Meyer alleges that his figure of 110,000 Hungarian Jews who were not registered but were transferred to other camps originates with Andrzej Strzelecki. This is another instance of manipulation. In the first place, Strzelecki’s figure of 110,000 people embraces all Jewish prisoners, and not only those from Hungary, as Meyer asserts. In the second place, Strzelecki’s phrase “passed through the camp” does not mean that they left the camp, but only that they were selected and thus found themselves in the camp, rather than being sent directly to the gas chambers. Some of them indeed left Auschwitz and were transferred to other camps, but the majority of them died or were murdered. The detailed findings, which Strzelecki presents in a table, leave no doubt as to this.
Meyer’s balance sheet indicates that, through September 1944, Hungarian Jews in general were not killed immediately upon arrival in the camp. In the light of the fact, this is patently absurd. Numerous entries in Czech’s Kalendarz (to which Meyer so willingly refers) refer to the registration of Hungarian Jews as prisoners in May, June, and July, and end with the statement that the remainder of the transport were killed in the gas chambers (for instance, under June 1, 1944: “Die übrigen Menschen werden in den Gaskammern getötet”). Meyer passes this entry over in silence because it is not confirmed in the German camp records (which, in any case, are not extant). There are countless eyewitness accounts on this subject (thousands of prisoners in the Birkenau camp watched as thousands of people arrived, went through selection, and were led to the gas chambers). For Meyer, this has no significance. Yet it was precisely the destruction of the Hungarian Jews that, as shown by the records of the Auschwitz labor department, necessitated the expansion of the Sonderkommando from around 200 to almost 900 prisoners, who were assigned to burning corpses.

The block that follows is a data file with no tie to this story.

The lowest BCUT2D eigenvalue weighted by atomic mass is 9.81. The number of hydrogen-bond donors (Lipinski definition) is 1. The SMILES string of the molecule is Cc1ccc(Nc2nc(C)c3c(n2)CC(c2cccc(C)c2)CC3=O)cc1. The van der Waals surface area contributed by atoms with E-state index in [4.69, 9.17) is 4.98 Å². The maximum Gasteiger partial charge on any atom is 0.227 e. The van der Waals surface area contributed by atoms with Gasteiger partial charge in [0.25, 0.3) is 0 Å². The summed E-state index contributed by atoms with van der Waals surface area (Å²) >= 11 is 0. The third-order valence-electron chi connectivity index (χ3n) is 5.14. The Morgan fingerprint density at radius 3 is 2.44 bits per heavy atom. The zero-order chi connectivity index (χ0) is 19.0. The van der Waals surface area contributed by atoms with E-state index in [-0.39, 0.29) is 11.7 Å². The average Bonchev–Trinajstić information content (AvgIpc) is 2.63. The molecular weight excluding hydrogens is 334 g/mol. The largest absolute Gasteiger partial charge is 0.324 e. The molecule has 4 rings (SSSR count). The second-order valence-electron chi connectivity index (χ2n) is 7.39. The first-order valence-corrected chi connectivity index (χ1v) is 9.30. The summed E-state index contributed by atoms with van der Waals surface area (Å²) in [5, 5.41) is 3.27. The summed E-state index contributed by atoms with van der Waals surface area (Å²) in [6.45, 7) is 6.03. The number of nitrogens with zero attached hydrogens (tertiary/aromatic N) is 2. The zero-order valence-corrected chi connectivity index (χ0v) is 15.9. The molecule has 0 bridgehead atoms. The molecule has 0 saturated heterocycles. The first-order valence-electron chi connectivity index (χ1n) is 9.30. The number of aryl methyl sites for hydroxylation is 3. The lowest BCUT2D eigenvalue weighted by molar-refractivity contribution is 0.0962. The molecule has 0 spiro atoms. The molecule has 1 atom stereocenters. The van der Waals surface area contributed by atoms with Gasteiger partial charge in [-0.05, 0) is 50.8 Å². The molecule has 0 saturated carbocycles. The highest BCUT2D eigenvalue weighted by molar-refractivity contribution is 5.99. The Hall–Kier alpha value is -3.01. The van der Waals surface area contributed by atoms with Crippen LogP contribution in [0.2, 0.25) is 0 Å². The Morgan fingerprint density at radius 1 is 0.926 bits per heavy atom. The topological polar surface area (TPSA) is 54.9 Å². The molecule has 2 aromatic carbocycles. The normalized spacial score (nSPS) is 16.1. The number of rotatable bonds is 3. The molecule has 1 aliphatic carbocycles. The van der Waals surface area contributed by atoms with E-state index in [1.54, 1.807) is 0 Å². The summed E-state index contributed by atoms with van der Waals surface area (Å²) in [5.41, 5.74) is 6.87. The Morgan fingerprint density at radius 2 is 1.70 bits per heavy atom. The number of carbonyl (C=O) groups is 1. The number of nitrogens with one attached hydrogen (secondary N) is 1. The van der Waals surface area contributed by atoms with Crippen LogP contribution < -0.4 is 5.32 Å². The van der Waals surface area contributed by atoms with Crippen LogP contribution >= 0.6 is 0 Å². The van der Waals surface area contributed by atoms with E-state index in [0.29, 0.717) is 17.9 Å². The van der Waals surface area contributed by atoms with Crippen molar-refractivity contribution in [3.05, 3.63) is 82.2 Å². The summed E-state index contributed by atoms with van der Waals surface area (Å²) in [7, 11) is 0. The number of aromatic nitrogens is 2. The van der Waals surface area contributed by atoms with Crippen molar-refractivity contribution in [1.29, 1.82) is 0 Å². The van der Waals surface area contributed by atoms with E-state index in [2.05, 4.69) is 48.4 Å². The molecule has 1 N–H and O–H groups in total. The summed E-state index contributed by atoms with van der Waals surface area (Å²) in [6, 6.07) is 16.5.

As to the Polish Jews, Meyer states that the figure of 300,000, as established by Piper, “is probably highly inflated.” Meyer cites Czech’s Kalendarz. He does not take into account the transports mentioned specifically by Martin Gilbert in his Atlas of the Holocaust. I take them into account, while Czech did not. It is worth adding, by the way, that the German historian Frank Golczewski arrived independently at the same figure for the number of Polish Jews deported to Auschwitz as I did. 48
Here is Meyer’s balance sheet: out of 915,000 prisoners and Soviet POWs in the Auschwitz camp, 401,500 survived. 335,000 deportees (225,000 registered prisoners and 110,000 unregistered Hungarian Jews) were transferred to other camps. 58,000 were evacuated, and 8,500 remained in the camp. The remainder, 513,500, perished.